Privilege Log

The party seeking to protect information from disclosure must expressly claim the material is protected as work product, and must describe the nature of the material in such a way that the requesting party can "assess the applicability of the privilege or protection." Fed. R. Civ. P. 26(b)(5). In the event that a party withholds otherwise discoverable information on the ground of privilege, the withholding party generally must provide a log of the documents withheld or its functional equivalent. See Fed. R. Civ. P. 26(b)(5). Any privilege log must be detailed enough to enable other parties to assess the applicability of the privilege asserted, and should include: (1) the name and capacity of each individual from whom or to whom a document was sent; (2) the date of the document and any attachments; (3) the type of document; (4) the Bates numbers of the documents; (5) the nature of the privilege asserted; and (6) a description of the subject matter in sufficient detail to determine if the document constitutes work product. See Allendale Mut. Ins. Co. v. Bull Data Sys., Inc., 145 F.R.D. 84, 88 (N.D. Ill. 1992) (noting that "[a]ny failure to comply with these directions will result in a finding that the . . . discovery opponents have failed to meet their burden of establish[ing] the applicability of the privilege."); see also Allen v. Chicago Transit Auth., 198 F.R.D. 495, 498 n.1 (N.D. Ill. 2001) (same).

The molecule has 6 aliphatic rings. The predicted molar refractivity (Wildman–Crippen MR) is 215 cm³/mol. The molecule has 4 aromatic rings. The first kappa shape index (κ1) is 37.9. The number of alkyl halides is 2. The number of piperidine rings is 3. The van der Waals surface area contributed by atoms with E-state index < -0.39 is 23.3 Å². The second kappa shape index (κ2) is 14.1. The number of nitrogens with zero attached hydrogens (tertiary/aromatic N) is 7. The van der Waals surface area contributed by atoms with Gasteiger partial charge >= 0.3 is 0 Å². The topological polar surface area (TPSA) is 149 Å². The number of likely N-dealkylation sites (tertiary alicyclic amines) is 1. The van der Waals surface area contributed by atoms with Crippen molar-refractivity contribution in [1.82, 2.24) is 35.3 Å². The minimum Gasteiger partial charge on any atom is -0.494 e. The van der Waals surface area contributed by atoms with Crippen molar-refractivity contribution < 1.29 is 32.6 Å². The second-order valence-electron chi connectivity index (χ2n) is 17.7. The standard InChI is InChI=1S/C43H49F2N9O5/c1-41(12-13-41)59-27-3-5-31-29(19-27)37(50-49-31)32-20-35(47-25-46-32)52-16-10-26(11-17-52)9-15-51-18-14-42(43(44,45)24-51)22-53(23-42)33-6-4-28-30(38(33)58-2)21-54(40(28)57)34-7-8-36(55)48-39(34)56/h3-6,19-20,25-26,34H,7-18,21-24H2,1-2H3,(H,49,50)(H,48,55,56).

Here, Defendants' privilege log consists of their letter of July 27, 2007 wherein they provide information on the existence of "certain audio recordings" of Ms. Howard and Mr. Corbin, the Bates number of the recordings and a general assertion of "the work-product privilege." (Defs.' Resp., Ex. C.) The log did not contain any information on who conducted the interview, what date the interview was conducted, or in what capacity the interviewer worked for Defendants. Nor was there a description of the subject matter. In short, the letter of July 27, 2007 was not an adequate privilege log particularly since it did not provide all of the relevant information for the Plaintiff to adequately assess the legitimacy of the privilege. Generally, the result of an inadequate privilege log is disclosure. See Mold-Masters Ltd. v. Husky Injection Molding Systems Ltd, No. 01-C-1576, 2001 WL 1558303, at *2 (N.D. Ill. 2001) ("If the description falls below this standard and fails to provide sufficient information for the court and the party seeking disclosure to assess the applicability of the attorney-client privilege or work product doctrine, then disclosure of the document is an appropriate sanction.").

Further, the privilege log was produced nearly two full months after the interview of Ms. Howard took place.*fn1 Defendants neither produced a privilege log in a timely fashion, nor did they seek to supplement their prior discovery responses. It was only until the fact that the interviews were audio taped did a privilege log get produced. But the privilege log should have been produced after the interviews and as a supplement to their written discovery. Plaintiff argues that a waiver has ...